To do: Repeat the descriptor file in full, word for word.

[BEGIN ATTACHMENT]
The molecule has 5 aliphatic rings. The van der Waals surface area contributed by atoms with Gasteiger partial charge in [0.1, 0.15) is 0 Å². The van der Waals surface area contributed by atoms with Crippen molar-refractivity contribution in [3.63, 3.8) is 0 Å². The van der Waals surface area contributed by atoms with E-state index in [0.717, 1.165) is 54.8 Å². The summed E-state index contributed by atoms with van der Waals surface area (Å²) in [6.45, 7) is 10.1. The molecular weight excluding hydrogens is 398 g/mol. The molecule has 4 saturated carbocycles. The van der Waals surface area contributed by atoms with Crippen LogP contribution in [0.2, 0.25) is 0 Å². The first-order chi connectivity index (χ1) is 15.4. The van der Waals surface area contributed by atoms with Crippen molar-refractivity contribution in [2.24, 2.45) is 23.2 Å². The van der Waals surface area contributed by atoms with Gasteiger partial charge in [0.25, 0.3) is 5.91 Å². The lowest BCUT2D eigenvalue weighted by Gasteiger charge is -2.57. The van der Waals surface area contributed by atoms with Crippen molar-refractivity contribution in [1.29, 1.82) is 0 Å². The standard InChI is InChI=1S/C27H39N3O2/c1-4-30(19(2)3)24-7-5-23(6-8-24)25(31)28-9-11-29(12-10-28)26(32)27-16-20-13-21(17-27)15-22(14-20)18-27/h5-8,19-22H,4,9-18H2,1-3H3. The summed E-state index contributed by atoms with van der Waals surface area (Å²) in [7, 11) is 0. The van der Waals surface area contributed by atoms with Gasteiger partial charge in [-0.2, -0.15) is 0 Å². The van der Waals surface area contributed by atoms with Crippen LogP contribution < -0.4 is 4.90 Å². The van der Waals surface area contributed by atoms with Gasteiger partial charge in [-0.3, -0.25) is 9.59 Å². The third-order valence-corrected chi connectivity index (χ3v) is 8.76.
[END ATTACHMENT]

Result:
The molecule has 5 aliphatic rings. The van der Waals surface area contributed by atoms with Gasteiger partial charge in [0.1, 0.15) is 0 Å². The van der Waals surface area contributed by atoms with Crippen molar-refractivity contribution in [3.63, 3.8) is 0 Å². The van der Waals surface area contributed by atoms with E-state index in [0.717, 1.165) is 54.8 Å². The summed E-state index contributed by atoms with van der Waals surface area (Å²) in [6.45, 7) is 10.1. The molecular weight excluding hydrogens is 398 g/mol. The molecule has 4 saturated carbocycles. The van der Waals surface area contributed by atoms with Crippen LogP contribution in [0.2, 0.25) is 0 Å². The first-order chi connectivity index (χ1) is 15.4. The van der Waals surface area contributed by atoms with Crippen molar-refractivity contribution in [2.24, 2.45) is 23.2 Å². The van der Waals surface area contributed by atoms with Gasteiger partial charge in [0.25, 0.3) is 5.91 Å². The lowest BCUT2D eigenvalue weighted by Gasteiger charge is -2.57. The van der Waals surface area contributed by atoms with Crippen molar-refractivity contribution in [1.29, 1.82) is 0 Å². The standard InChI is InChI=1S/C27H39N3O2/c1-4-30(19(2)3)24-7-5-23(6-8-24)25(31)28-9-11-29(12-10-28)26(32)27-16-20-13-21(17-27)15-22(14-20)18-27/h5-8,19-22H,4,9-18H2,1-3H3. The summed E-state index contributed by atoms with van der Waals surface area (Å²) in [7, 11) is 0. The van der Waals surface area contributed by atoms with Gasteiger partial charge in [-0.2, -0.15) is 0 Å². The van der Waals surface area contributed by atoms with Crippen LogP contribution < -0.4 is 4.90 Å². The van der Waals surface area contributed by atoms with Gasteiger partial charge in [-0.3, -0.25) is 9.59 Å². The third-order valence-corrected chi connectivity index (χ3v) is 8.76.